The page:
Anas querquedula

Anas querquedula, Photo: Michael Lahanas

Cladus: Eukaryota
Supergroup: Opisthokonta
Regnum: Animalia
Subregnum: Eumetazoa
Cladus: Bilateria
Cladus: Nephrozoa
Cladus: Deuterostomia
Phylum: Chordata
Subphylum: Vertebrata
Infraphylum: Gnathostomata
Superclassis: Tetrapoda
Classis: Aves
Subclassis: Carinatae
Infraclassis: Neornithes
Parvclassis: Neognathae
Ordo: Anseriformes
Familia: Anatidae
Subfamilia: Anatinae
Genus: Anas
Species: Anas querquedula

Name

Anas querquedula Linnaeus, 1758

References

* Syst.Nat.ed.10 p.126
* Anas querquedula Report on ITIS

Vernacular names
Internationalization
Afrikaans: Somereend
Български: Лятно бърне
Česky: Čírka modrá
Cymraeg: Hwyaden Addfain
Deutsch: Knäkente
Ελληνικά: Σαρσέλα (Ευρωπαϊκή)
English: Garganey
Esperanto: Marĉanaso
Français: Sarcelle d'été
Frysk: Skiertsjilling
Galego: Cerceta de estío
Magyar: Böjti réce
Italiano: Anas querquedula
ქართული: იხვინჯა
한국어: 발구지
Lietuvių: Dryžagalvė kryklė
Nederlands: Zomertaling
‪Norsk (bokmål)‬: Knekkand
Polski: Cyranka
Русский: Чирок-трескунок
Sámegiella: Suoidnečiksa
Slovenčina: Kačica chrapľavá
Suomi: Heinätavi
Svenska: Årta
Vèneto: Rocheto, Crècola

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The Garganey, Anas querquedula is a small dabbling duck. It breeds in much of Europe and western Asia, but is strictly migratory, with the entire population moving to southern Africa and Australasia in winter[2], where large flocks can occur. This species was first described by Linnaeus in his Systema naturae in 1758 under its current scientific name.[3] Like other small ducks such as the Common Teal, this species rises easily from the water with a fast twisting wader-like flight.

Their breeding habitat is grassland adjacent to shallow marshes and steppe lakes.

The adult male is unmistakable, with its brown head and breast with a broad white crescent over the eye. The rest of the plumage is grey, with loose grey scapular feathers It has a grey bill and legs. In flight it shows a pale blue speculum with a white border. When swimming it will show prominent white edges on its tertials. His crown (anatomy) is dark and face is reddish-brown[4].

Some care is needed in separating the brown female from the similar Common Teal, but the stronger face markings and more frequent head-shaking when dabbling are good indicators. Confusion with the female of the Blue-winged Teal is also possible, but the head and bill shape is different, and the latter species has yellow legs. Pale eyebrow, dark eye line, pale lore spot bordered by a second dark line[4].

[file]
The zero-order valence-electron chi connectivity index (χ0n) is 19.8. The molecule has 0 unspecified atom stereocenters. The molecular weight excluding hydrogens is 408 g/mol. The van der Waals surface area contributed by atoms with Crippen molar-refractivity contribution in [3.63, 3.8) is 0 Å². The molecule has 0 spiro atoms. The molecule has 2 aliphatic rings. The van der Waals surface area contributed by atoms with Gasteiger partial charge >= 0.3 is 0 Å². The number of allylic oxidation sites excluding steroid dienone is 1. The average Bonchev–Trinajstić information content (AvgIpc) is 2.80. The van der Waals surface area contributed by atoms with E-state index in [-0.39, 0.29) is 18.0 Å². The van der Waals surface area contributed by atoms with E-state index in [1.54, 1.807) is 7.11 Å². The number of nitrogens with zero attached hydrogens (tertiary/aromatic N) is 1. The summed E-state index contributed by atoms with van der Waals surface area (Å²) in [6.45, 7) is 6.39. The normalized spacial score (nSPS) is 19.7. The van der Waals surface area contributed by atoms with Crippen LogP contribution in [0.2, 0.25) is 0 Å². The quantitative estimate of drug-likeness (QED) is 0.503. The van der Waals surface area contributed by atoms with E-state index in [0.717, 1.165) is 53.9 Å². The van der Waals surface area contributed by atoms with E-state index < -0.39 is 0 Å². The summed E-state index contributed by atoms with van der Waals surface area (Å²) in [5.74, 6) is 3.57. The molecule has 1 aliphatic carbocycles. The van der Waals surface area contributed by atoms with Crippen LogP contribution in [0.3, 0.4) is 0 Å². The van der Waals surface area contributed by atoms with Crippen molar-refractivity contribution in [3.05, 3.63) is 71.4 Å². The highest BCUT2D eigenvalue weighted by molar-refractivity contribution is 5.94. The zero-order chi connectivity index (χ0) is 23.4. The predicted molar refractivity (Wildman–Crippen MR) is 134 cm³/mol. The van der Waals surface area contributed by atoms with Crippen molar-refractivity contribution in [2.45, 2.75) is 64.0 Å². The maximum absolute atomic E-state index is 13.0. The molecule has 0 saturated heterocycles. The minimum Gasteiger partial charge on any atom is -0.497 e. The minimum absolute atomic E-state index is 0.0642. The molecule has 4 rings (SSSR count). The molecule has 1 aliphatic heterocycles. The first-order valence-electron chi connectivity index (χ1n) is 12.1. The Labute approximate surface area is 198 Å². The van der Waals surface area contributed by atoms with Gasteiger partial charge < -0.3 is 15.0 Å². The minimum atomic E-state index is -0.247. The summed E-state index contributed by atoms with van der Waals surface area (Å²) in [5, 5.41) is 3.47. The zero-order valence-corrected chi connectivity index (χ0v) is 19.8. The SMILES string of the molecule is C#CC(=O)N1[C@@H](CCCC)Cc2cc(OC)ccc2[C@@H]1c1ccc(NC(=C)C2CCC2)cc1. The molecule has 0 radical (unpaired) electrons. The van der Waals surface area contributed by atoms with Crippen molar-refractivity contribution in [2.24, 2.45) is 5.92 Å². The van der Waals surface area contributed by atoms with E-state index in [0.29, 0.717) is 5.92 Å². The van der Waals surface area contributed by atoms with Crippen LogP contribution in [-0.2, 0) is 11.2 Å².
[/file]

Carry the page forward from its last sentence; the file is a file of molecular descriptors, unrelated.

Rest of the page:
These birds feed mainly by skimming rather than upending.

The male has a distinctive crackling mating call; the female is rather silent for a female duck, but can manage a feeble "quack".

Garganey are rare breeding birds in the British Isles, with most breeding in quiet marshes in Norfolk and Suffolk.

The Garganey is one of the species to which the Agreement on the Conservation of African-Eurasian Migratory Waterbirds (AEWA) applies. The status of the Garganey is Least Concern[1].

Etymology

The common English name dates from the 17th century and comes from dialect Italian gargenei, a variant of garganello, which ultimately comes from the Late Latin gargala "tracheal artery".[5] The English usage owes its origins to Conrad Gesner who used the Italian name in the third volume of his Historiae Animalium (History of Animals) 1555.[6]

Its local name in the Camargue region of France—cacharel—is said to be the inspiration for the name of Jean Bousquet's Cacharel, a line of perfumes, accessories and ready-to-wear clothing.

Footnotes

1. ^ a b IUCN (2009)
2. ^ Clements, J. (2007)
3. ^ Linnaeus, C. (1758)
4. ^ a b Dunn, J. (2006)
5. ^ American Heritage Dictionary (2007)
6. ^ Oxford English Dictionary


References

* American Heritage Dictionary: . Accessed 1/6/07
* Clements, James, (2007) The Clements Checklist of the Birds of the World, Cornell University Press, Ithaca
* Dunn, J. & Alderfer, J. (2006) National Geographic Field Guide to the Birds of North America 5th Ed.
* IUCN (2009) BirdLife International Anas querquedula Downloaded on 08 Jan 2009
* Linnaeus, C (1758). Systema naturae per regna tria naturae, secundum classes, ordines, genera, species, cum characteribus, differentiis, synonymis, locis. Tomus I. Editio decima, reformata.. Holmiae. (Laurentii Salvii).. pp. 126. "A. macula alarum viridi, linea alba supra oculos.." (Latin)
* Oxford English Dictionary, online edition. Accessed 1/6/07

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